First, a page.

For the canons of good society are, or should be, the same as the canons of art. Form is absolutely essential to it. It should have the dignity of a ceremony, as well as its unreality, and should combine the insincere character of a romantic play with the wit and beauty that make such plays delightful to us.
The only way to get rid of a temptation is to yield to it. Resist it, and your soul grows sick with longing for the things it has forbidden to itself, with desire for what its monstrous laws have made monstrous and unlawful. It has been said that the great events of the world take place in the brain. It is in the brain, and the brain only, that the great sins of the world take place also.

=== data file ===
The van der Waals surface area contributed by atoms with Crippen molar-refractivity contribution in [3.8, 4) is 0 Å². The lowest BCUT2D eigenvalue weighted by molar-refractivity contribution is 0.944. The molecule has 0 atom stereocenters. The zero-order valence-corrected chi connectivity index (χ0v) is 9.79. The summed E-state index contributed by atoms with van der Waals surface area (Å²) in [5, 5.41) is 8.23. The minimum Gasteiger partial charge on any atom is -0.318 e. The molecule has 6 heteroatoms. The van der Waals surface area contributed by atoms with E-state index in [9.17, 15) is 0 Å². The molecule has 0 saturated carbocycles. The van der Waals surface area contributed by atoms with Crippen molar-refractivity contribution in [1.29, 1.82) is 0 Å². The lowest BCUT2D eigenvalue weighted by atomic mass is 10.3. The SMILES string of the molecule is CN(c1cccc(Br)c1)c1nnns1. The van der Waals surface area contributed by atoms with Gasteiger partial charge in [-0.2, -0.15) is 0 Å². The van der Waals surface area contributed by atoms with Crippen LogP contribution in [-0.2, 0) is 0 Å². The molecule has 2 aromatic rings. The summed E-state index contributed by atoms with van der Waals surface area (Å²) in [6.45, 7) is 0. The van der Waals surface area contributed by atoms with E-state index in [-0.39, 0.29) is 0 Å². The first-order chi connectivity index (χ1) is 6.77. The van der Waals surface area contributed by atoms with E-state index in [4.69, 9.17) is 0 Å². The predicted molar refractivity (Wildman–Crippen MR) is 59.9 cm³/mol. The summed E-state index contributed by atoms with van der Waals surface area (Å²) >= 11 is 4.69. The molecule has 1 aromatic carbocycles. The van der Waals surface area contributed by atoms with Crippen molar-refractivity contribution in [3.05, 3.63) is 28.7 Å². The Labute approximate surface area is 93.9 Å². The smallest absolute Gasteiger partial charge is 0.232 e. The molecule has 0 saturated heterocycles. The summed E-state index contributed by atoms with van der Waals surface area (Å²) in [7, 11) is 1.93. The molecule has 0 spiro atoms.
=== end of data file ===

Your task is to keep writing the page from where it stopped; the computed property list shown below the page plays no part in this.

Up to the present man has hardly cultivated sympathy at all. He has merely sympathy with pain, and sympathy with pain is not the highest form of sympathy. All sympathy is fine, but sympathy with suffering is the least fine mode. It is tainted with egotism. It is apt to become morbid. There is in it a certain element of terror for our own safety. We become afraid that we ourselves might be as the leper or as the blind, and that no man would have care of us. It is curiously limiting, too. One should sympathise with the entirety of life, not with life's sores and maladies merely, but with life's joy and beauty and energy and health and freedom.